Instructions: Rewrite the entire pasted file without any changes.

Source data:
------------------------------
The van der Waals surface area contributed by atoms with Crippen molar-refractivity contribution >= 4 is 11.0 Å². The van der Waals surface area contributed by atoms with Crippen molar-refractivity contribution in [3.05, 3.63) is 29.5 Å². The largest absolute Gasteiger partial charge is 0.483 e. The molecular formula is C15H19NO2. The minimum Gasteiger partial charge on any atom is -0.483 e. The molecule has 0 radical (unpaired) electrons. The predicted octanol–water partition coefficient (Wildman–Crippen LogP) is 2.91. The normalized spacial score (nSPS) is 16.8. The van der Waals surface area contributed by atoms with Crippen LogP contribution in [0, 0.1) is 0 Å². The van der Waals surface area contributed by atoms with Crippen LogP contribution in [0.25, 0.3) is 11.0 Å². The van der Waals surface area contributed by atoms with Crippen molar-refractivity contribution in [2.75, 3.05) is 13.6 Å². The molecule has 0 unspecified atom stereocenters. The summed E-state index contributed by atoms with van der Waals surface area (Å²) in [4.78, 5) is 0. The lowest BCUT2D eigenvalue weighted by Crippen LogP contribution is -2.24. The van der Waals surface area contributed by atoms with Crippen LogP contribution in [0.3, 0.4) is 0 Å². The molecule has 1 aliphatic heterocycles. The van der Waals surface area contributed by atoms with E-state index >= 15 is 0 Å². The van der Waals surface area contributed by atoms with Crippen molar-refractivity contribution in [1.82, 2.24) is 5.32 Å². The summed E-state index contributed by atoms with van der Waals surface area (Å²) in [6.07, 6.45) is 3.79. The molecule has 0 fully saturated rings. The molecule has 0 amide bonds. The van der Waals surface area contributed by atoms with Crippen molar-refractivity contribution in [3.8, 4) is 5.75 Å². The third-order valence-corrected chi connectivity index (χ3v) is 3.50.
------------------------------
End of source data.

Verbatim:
The van der Waals surface area contributed by atoms with Crippen molar-refractivity contribution >= 4 is 11.0 Å². The van der Waals surface area contributed by atoms with Crippen molar-refractivity contribution in [3.05, 3.63) is 29.5 Å². The largest absolute Gasteiger partial charge is 0.483 e. The molecular formula is C15H19NO2. The minimum Gasteiger partial charge on any atom is -0.483 e. The molecule has 0 radical (unpaired) electrons. The predicted octanol–water partition coefficient (Wildman–Crippen LogP) is 2.91. The normalized spacial score (nSPS) is 16.8. The van der Waals surface area contributed by atoms with Crippen LogP contribution in [0, 0.1) is 0 Å². The van der Waals surface area contributed by atoms with Crippen LogP contribution in [0.25, 0.3) is 11.0 Å². The van der Waals surface area contributed by atoms with Crippen molar-refractivity contribution in [2.75, 3.05) is 13.6 Å². The molecule has 0 unspecified atom stereocenters. The summed E-state index contributed by atoms with van der Waals surface area (Å²) in [4.78, 5) is 0. The lowest BCUT2D eigenvalue weighted by Crippen LogP contribution is -2.24. The van der Waals surface area contributed by atoms with Crippen LogP contribution in [0.3, 0.4) is 0 Å². The molecule has 1 aliphatic heterocycles. The van der Waals surface area contributed by atoms with E-state index >= 15 is 0 Å². The van der Waals surface area contributed by atoms with Crippen molar-refractivity contribution in [1.82, 2.24) is 5.32 Å². The summed E-state index contributed by atoms with van der Waals surface area (Å²) in [6.07, 6.45) is 3.79. The molecule has 0 fully saturated rings. The molecule has 0 amide bonds. The van der Waals surface area contributed by atoms with Crippen molar-refractivity contribution in [3.8, 4) is 5.75 Å². The third-order valence-corrected chi connectivity index (χ3v) is 3.50.